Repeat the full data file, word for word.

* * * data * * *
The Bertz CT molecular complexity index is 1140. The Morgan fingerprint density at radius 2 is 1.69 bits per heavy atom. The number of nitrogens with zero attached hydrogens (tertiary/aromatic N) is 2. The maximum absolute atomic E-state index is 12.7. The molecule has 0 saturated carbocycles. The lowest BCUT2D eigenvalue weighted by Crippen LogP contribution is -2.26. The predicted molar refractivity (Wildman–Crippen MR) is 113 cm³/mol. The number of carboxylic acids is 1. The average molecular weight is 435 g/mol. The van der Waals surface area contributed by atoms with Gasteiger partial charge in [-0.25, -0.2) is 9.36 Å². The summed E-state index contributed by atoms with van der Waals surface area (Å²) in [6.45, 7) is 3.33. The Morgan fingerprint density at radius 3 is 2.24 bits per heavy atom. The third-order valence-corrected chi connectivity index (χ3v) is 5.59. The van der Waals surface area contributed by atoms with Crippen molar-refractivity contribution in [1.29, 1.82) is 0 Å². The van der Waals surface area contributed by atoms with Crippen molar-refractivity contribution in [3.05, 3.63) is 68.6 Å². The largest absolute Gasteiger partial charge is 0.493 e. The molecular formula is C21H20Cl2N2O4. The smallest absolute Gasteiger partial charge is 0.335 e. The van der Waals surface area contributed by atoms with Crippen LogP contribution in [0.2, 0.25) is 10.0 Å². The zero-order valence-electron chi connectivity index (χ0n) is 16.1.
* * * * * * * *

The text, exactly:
The Bertz CT molecular complexity index is 1140. The Morgan fingerprint density at radius 2 is 1.69 bits per heavy atom. The number of nitrogens with zero attached hydrogens (tertiary/aromatic N) is 2. The maximum absolute atomic E-state index is 12.7. The molecule has 0 saturated carbocycles. The lowest BCUT2D eigenvalue weighted by Crippen LogP contribution is -2.26. The predicted molar refractivity (Wildman–Crippen MR) is 113 cm³/mol. The number of carboxylic acids is 1. The average molecular weight is 435 g/mol. The van der Waals surface area contributed by atoms with Gasteiger partial charge in [-0.25, -0.2) is 9.36 Å². The summed E-state index contributed by atoms with van der Waals surface area (Å²) in [6.45, 7) is 3.33. The Morgan fingerprint density at radius 3 is 2.24 bits per heavy atom. The third-order valence-corrected chi connectivity index (χ3v) is 5.59. The van der Waals surface area contributed by atoms with Crippen molar-refractivity contribution in [1.29, 1.82) is 0 Å². The van der Waals surface area contributed by atoms with Crippen molar-refractivity contribution in [3.05, 3.63) is 68.6 Å². The largest absolute Gasteiger partial charge is 0.493 e. The molecular formula is C21H20Cl2N2O4. The smallest absolute Gasteiger partial charge is 0.335 e. The van der Waals surface area contributed by atoms with Crippen LogP contribution in [0.2, 0.25) is 10.0 Å². The zero-order valence-electron chi connectivity index (χ0n) is 16.1.